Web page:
Student blog of the Stanford University Urban Studies Department

Five Years Studying, Fifteen Paying


For the past few months, student activists in Santiago have held marches and demonstrations to protest Chile’s weak educational infrastructure, sometimes with accompanying violence.

A couple of the issues are similar to the ones we are increasingly facing here in the States:  Student debt is growing in a depressed job market, which means it makes less sense economically to earn a tertiary degree (unless of course you put value in education for education’s sake—I do—but that’s a separate issue).  Second, the quality of education is extremely unequal, with the wealthy attending the best private secondary schools and thus gaining entrance to the handful of highly selective public universities and other top private ones; the middle class at voucher schools (private schools in which the government subsidizes costs) of varying quality with more constricted access to the best universities; and the poor at underfunded, dilapidated state schools with little prospect of university readiness or access.  A recent Economist article quotes Dr. Mario Waissbluth, an organizer and leader of the Chilean activist organization Educación 2020 calling the Chilean education system an “educational apartheid” in which “the kids from the posh suburbs study in those suburbs, go to university in those suburbs, get jobs as company executives in those suburbs and employ friends from the schools they went to themselves.”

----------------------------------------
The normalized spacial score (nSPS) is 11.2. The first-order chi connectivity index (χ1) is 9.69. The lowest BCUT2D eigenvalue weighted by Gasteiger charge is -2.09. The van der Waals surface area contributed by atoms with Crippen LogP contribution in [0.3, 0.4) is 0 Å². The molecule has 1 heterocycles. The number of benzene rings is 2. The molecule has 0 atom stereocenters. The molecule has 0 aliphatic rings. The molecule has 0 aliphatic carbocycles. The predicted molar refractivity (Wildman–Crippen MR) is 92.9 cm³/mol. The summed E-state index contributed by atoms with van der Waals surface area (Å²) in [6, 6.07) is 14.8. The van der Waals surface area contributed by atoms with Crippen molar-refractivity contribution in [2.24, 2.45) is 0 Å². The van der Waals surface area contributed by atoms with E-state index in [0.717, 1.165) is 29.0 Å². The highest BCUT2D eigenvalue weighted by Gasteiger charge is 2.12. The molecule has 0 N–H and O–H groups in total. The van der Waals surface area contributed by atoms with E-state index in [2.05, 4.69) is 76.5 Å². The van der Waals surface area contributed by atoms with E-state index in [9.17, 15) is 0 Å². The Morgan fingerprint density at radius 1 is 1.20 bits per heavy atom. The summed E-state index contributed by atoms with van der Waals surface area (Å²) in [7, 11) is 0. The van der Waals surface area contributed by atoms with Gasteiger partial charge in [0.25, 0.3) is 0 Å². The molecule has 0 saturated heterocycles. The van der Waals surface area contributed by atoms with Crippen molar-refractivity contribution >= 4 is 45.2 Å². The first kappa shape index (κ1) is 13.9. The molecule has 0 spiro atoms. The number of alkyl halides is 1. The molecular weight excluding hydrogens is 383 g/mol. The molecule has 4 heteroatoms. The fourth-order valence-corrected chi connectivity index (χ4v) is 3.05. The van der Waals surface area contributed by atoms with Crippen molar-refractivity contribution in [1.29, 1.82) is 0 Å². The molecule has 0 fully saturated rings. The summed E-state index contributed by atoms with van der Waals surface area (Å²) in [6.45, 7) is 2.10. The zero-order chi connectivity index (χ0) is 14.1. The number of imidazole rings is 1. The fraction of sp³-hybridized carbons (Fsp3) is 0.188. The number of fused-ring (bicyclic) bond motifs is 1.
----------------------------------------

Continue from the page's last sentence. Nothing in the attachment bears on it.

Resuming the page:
What makes Chile’s educational problems different, and frankly more interesting, is the Chilean reliance on private, for-profit education.  Under Augusto Pinochet, the private markets were allowed to control even education (one of the reasons was his neoliberal predilection, another may have been his desire to dismantle the powerful liberal bastions that Chile’s main universities were).  An article by the BBC (also the source of the image) notes that more than half of Chile’s schools are privately run.  Moreover, they are largely for-profit ventures, attracting international investors.  While market demands certainly require these schools to provide a certain quality of education (read: competitive product) to retain market share, I have a distinct feeling that these Chilean demonstrators are on to something.


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